British Railways' Modernisation Plan of the 1950s started, sensibly, with small orders of a variety of diesel locomotives for different purposes from a range of manufacturers including its own workshops at Swindon and Derby. This was the Pilot Scheme, and the idea was to analyse the reliability and performance of these 174 locomotives of fourteen types in service before placing larger orders. Unfortunately, in its haste to eradicate steam traction, the railway then ordered large quantities of many of these designs before they had been thoroughly tested, which resulted in failures, early withdrawals and even the re-equipping of one large class with new engines at great expense and inconvenience. Some of the designs (such as some of the Class 20s and 26s), however, were ultimately successful and were perpetuated, lasting in service until the 1990s in some cases. The railway itself was not fully prepared for its expensive new toys, and the new diesels had to share facilities with steam locomotives, not an ideal environment for such temperamental machines. This book has come about following the success of a Flickr group I started showcasing the work of many railway photographers, and the photos included are used with their permission. They cover the chequered career of the Pilot Scheme Diesels from the 1950s to their present-day life in preservation. All profits from the sale of this book will be divided equally between the group restoring D5705 to working order and the group who are creating the eleventh 'Baby Deltic', D5910, at Barrow Hill.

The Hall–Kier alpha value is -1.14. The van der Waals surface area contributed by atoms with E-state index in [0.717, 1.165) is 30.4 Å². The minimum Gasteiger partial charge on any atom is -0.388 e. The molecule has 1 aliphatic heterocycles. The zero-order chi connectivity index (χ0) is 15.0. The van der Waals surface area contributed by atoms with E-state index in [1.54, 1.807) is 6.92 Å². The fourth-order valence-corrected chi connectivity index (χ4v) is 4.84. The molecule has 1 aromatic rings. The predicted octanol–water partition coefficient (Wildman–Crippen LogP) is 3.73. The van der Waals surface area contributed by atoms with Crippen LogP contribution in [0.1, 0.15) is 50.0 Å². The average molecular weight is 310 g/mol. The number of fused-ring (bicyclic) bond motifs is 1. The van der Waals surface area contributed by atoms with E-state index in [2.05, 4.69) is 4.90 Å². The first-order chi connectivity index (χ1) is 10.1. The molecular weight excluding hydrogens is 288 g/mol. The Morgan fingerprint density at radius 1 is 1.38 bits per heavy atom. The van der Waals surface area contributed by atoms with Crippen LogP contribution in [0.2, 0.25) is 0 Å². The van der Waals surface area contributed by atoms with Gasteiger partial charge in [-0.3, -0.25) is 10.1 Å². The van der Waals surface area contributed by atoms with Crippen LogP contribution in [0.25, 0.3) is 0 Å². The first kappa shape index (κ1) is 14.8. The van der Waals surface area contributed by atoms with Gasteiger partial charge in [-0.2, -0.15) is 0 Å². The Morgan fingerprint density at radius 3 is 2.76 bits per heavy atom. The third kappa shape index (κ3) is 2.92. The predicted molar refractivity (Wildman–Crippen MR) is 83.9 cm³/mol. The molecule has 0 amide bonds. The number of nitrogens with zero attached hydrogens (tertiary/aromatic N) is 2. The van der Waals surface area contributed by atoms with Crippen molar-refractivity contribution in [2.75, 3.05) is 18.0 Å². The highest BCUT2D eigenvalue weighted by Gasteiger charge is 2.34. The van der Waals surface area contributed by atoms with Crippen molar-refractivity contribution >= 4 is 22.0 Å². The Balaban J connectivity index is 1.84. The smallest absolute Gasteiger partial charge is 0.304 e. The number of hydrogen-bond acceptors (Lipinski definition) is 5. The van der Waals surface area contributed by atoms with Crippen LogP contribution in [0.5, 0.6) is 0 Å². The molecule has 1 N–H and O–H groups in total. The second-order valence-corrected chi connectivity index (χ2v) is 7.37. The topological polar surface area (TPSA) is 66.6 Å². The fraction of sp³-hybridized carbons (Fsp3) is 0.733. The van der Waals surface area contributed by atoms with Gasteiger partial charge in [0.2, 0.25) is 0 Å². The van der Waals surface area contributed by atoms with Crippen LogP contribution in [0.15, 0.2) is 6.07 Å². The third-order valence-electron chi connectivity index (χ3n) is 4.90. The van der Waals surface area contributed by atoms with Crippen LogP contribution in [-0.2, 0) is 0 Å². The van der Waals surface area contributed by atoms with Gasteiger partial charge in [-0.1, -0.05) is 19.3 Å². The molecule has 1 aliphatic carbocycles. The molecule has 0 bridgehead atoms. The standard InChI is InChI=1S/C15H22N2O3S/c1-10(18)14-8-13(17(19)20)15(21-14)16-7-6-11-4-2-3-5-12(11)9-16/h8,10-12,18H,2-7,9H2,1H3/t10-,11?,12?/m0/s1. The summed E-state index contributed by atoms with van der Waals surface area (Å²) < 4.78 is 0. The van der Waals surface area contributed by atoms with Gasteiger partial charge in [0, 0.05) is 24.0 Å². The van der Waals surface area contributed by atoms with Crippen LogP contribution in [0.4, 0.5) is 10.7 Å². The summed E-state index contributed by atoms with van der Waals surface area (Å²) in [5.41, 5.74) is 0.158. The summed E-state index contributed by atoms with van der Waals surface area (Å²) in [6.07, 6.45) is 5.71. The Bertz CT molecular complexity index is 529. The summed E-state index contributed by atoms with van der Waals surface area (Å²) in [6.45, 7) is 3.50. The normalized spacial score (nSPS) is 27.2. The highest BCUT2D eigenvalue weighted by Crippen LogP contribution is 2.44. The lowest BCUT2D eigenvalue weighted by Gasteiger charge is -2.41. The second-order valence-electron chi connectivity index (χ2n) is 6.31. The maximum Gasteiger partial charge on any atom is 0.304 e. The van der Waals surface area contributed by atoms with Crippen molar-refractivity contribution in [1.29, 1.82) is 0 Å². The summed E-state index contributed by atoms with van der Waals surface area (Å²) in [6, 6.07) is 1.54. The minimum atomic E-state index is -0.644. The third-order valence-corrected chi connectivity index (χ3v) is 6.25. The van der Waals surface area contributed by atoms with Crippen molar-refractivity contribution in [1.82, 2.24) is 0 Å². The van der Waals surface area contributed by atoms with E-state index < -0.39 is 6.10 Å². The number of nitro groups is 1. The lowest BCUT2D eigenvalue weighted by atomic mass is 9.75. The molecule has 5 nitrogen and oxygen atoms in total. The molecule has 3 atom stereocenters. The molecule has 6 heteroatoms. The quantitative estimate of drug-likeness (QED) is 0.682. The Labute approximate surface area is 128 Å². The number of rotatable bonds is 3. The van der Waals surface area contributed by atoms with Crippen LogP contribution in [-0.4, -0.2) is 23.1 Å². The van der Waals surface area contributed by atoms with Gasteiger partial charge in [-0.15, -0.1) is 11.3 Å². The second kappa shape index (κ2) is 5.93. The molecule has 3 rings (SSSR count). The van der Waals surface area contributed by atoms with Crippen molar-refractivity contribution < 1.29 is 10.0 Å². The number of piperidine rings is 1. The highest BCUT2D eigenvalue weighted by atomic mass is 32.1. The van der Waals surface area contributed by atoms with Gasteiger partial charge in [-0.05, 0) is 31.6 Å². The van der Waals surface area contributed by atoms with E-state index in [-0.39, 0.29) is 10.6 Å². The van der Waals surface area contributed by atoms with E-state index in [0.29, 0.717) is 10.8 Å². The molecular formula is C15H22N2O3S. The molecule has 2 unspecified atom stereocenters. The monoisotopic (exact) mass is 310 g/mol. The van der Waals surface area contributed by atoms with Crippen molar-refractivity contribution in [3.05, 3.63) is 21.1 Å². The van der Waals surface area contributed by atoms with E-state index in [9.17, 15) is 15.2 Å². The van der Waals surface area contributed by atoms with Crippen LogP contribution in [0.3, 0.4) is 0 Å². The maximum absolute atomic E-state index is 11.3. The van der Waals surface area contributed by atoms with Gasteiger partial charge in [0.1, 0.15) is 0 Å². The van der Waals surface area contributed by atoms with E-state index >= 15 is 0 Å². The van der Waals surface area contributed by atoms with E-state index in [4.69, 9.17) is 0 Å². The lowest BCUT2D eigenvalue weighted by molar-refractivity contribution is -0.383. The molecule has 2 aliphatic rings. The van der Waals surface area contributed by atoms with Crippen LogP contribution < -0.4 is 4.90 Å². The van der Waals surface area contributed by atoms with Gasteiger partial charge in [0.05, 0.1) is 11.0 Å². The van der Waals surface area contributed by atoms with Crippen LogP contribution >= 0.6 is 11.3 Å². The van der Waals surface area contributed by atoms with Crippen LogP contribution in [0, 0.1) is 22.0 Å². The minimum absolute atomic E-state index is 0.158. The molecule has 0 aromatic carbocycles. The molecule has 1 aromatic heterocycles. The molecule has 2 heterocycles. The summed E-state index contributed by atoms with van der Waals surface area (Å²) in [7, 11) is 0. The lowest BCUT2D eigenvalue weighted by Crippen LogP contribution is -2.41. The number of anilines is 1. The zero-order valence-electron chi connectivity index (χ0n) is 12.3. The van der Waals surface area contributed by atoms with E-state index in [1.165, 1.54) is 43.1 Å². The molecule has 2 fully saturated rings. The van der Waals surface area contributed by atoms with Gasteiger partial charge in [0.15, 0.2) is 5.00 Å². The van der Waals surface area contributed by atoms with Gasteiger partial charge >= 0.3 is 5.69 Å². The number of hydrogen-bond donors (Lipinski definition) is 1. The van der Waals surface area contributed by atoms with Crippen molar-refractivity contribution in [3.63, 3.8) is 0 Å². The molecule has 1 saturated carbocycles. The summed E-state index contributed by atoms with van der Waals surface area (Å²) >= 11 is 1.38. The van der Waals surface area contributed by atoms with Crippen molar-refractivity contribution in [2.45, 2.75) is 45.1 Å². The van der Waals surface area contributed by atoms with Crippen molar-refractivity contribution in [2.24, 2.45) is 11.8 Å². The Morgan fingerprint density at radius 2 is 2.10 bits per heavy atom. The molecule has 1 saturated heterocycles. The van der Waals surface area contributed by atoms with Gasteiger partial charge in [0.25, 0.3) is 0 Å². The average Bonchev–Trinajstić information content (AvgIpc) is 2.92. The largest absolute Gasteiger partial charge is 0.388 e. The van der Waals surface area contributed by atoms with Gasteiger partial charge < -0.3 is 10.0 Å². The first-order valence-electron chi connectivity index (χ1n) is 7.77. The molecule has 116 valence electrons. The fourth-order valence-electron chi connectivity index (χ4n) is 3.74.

Product code: BBBOI
Publisher: Amberley Publishing
Dimensions: 16.7cm x 23.4cm
Publish date: 15/05/2017
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